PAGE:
The tendrils of art and artificial intelligence

Clay Shirky has noted that every advance in communications technology leads to the unlocking of new human potential, but only after the incumbents beat their breasts that the new tools are destroying civilization and culture. The invention of the printing press and its cheap reproduction costs created a rash of “novels” — the root term means “something new” — works of fiction which we study in college today but, at their first appearance, seemed tawdry trash destined to ruin the minds of shallow readers. At every turn, new communications creates agina In the 1960s parents fretted that television, “the boob tube,” would warp minds; more recently the rise of the Internet in the 1990s and social media in the 2000s have raised the spectre of real human relationships becoming bastardized into superficial, fake threads.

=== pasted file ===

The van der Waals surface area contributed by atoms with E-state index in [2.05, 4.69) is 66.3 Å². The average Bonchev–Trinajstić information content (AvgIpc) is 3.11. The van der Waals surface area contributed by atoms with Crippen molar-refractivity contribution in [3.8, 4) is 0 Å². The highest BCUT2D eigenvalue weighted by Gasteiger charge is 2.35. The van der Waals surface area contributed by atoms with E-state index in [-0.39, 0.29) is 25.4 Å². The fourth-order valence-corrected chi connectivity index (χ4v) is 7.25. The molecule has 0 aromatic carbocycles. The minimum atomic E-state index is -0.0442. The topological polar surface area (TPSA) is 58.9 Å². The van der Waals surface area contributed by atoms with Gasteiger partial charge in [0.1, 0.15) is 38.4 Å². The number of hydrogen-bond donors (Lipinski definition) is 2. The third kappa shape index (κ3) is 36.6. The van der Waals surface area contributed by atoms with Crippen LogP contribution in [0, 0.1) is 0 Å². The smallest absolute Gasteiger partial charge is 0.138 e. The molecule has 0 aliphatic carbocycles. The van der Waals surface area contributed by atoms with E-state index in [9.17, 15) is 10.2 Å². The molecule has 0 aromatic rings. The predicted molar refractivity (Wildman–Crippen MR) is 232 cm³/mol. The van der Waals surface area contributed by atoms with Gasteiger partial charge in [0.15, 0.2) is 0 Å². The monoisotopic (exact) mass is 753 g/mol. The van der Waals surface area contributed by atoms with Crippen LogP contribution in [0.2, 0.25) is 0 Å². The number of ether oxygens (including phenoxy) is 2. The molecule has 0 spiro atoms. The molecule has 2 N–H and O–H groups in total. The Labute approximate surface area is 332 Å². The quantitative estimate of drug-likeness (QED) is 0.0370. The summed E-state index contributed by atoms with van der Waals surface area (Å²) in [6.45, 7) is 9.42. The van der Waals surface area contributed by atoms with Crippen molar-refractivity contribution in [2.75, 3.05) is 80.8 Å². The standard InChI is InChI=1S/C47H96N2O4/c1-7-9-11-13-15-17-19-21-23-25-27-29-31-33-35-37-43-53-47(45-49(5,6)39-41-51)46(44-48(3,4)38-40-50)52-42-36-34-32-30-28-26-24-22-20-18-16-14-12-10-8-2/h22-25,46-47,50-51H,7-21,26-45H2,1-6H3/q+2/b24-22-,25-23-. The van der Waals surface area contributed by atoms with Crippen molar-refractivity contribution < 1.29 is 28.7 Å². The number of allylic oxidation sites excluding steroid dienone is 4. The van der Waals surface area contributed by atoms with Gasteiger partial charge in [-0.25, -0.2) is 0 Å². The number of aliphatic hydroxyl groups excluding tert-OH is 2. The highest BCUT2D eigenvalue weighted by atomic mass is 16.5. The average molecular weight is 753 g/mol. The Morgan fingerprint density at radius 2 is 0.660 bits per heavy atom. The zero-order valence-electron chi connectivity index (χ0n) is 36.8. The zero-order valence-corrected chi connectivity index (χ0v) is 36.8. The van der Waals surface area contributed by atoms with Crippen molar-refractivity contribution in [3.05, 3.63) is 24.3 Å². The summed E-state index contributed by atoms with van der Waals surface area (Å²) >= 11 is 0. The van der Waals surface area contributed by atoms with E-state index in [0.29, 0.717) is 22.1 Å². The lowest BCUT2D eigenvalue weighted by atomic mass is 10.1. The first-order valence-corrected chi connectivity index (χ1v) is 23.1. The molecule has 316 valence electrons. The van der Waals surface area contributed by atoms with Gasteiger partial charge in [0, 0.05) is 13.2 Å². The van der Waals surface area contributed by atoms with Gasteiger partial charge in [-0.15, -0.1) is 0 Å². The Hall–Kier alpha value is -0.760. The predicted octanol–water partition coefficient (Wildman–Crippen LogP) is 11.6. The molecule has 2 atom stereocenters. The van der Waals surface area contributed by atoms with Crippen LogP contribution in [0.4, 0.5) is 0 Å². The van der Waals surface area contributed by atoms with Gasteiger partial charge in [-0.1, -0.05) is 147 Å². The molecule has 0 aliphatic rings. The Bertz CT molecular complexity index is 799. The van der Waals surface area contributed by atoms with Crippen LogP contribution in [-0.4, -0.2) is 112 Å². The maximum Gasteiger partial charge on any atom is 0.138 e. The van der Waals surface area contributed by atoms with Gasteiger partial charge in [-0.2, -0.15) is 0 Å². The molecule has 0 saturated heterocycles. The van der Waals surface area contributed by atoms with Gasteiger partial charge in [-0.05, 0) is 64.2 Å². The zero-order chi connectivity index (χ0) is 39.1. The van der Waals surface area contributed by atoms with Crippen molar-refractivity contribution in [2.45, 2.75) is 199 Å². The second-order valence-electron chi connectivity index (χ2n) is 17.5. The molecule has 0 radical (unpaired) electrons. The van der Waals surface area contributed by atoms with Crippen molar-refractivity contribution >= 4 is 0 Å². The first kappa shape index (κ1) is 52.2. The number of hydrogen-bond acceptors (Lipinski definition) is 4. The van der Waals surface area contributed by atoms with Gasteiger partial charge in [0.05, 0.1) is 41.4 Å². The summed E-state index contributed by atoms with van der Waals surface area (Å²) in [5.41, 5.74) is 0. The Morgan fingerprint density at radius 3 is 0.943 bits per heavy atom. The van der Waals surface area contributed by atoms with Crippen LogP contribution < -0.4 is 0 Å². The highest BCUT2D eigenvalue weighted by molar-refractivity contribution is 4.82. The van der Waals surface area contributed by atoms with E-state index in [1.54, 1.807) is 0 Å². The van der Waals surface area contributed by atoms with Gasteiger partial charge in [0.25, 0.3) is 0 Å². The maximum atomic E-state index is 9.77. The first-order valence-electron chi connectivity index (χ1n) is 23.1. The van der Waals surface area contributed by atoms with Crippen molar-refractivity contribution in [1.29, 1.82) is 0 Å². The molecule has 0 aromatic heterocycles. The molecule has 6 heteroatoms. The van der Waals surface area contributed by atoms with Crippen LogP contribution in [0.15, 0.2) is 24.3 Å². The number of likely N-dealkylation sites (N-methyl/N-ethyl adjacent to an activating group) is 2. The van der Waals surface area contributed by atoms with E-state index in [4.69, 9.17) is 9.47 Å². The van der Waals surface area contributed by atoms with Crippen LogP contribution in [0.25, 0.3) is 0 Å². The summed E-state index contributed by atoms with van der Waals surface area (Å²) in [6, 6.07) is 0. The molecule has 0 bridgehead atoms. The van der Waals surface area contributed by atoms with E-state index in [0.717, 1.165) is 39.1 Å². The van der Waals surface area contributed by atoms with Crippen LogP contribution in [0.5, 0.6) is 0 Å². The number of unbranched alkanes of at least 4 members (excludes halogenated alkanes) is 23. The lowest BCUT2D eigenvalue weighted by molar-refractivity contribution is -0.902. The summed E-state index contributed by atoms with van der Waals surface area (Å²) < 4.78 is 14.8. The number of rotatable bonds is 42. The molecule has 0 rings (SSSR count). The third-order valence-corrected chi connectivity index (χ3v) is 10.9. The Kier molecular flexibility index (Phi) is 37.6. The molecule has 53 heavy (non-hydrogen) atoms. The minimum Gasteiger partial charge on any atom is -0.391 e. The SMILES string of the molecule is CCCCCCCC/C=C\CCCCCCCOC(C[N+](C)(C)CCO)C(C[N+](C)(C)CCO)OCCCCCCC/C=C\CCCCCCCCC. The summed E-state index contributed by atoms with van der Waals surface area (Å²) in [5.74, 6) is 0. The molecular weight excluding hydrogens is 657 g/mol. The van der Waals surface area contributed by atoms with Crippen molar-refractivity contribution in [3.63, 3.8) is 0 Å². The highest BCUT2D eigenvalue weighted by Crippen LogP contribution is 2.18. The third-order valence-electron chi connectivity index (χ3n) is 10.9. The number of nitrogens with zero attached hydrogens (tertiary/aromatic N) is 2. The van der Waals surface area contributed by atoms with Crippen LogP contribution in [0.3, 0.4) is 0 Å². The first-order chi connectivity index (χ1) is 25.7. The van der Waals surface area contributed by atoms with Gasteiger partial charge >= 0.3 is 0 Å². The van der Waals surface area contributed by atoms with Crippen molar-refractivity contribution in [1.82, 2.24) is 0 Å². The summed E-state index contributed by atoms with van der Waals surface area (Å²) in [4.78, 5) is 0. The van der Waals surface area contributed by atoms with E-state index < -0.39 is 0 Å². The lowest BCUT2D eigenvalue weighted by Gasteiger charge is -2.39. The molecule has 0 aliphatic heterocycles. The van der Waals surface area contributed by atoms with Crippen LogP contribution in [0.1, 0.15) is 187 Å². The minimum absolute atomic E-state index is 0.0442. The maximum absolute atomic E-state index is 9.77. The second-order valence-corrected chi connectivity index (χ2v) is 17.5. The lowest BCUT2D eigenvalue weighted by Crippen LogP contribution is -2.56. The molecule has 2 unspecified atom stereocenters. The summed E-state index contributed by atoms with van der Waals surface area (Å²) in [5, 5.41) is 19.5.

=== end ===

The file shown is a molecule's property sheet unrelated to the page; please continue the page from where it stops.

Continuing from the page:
One hint as to where digital tools are going is the world of art, where video, photography and music are becoming easier than ever before to produce professionally. Bill Green, advertising strategist and author of the blog Make the Logo Bigger, notes the photo above looks like a lost work of art by Richard Avedon … but is really just a filtered snapshot by hobbyist Policromados, who used the new Instagram service to filter a photograph.

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